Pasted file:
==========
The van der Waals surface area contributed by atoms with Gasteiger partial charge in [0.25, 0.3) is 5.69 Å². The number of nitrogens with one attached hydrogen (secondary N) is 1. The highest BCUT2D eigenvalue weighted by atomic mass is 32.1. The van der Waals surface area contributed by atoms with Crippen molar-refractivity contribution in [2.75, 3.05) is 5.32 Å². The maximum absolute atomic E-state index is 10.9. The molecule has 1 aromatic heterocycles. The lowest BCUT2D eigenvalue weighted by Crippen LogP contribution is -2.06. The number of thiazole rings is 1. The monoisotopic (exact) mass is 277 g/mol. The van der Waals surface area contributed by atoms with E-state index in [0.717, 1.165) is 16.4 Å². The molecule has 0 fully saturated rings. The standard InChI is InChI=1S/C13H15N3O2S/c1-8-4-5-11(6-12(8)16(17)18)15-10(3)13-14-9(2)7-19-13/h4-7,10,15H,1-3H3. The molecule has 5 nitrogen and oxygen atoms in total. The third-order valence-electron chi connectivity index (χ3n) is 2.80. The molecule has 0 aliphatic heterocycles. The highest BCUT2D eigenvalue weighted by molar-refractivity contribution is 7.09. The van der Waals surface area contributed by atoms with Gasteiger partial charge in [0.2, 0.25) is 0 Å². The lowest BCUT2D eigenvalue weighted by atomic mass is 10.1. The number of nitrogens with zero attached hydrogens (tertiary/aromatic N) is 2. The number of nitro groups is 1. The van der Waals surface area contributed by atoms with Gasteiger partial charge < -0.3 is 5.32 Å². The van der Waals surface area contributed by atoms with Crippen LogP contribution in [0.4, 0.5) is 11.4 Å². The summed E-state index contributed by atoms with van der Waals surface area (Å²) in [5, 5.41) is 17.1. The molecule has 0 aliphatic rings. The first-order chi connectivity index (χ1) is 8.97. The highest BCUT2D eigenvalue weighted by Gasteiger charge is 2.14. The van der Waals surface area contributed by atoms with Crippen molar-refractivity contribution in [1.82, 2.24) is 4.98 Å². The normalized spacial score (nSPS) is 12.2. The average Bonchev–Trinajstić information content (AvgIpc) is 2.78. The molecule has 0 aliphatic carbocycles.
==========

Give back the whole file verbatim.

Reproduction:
The van der Waals surface area contributed by atoms with Gasteiger partial charge in [0.25, 0.3) is 5.69 Å². The number of nitrogens with one attached hydrogen (secondary N) is 1. The highest BCUT2D eigenvalue weighted by atomic mass is 32.1. The van der Waals surface area contributed by atoms with Crippen molar-refractivity contribution in [2.75, 3.05) is 5.32 Å². The maximum absolute atomic E-state index is 10.9. The molecule has 1 aromatic heterocycles. The lowest BCUT2D eigenvalue weighted by Crippen LogP contribution is -2.06. The number of thiazole rings is 1. The monoisotopic (exact) mass is 277 g/mol. The van der Waals surface area contributed by atoms with E-state index in [0.717, 1.165) is 16.4 Å². The molecule has 0 fully saturated rings. The standard InChI is InChI=1S/C13H15N3O2S/c1-8-4-5-11(6-12(8)16(17)18)15-10(3)13-14-9(2)7-19-13/h4-7,10,15H,1-3H3. The molecule has 5 nitrogen and oxygen atoms in total. The third-order valence-electron chi connectivity index (χ3n) is 2.80. The molecule has 0 aliphatic heterocycles. The highest BCUT2D eigenvalue weighted by molar-refractivity contribution is 7.09. The van der Waals surface area contributed by atoms with Gasteiger partial charge in [0.2, 0.25) is 0 Å². The lowest BCUT2D eigenvalue weighted by atomic mass is 10.1. The number of nitrogens with zero attached hydrogens (tertiary/aromatic N) is 2. The number of nitro groups is 1. The van der Waals surface area contributed by atoms with Gasteiger partial charge < -0.3 is 5.32 Å². The van der Waals surface area contributed by atoms with Crippen LogP contribution in [0.4, 0.5) is 11.4 Å². The summed E-state index contributed by atoms with van der Waals surface area (Å²) in [5, 5.41) is 17.1. The molecule has 0 aliphatic rings. The first-order chi connectivity index (χ1) is 8.97. The highest BCUT2D eigenvalue weighted by Gasteiger charge is 2.14. The van der Waals surface area contributed by atoms with Crippen molar-refractivity contribution in [1.82, 2.24) is 4.98 Å². The normalized spacial score (nSPS) is 12.2. The average Bonchev–Trinajstić information content (AvgIpc) is 2.78. The molecule has 0 aliphatic carbocycles.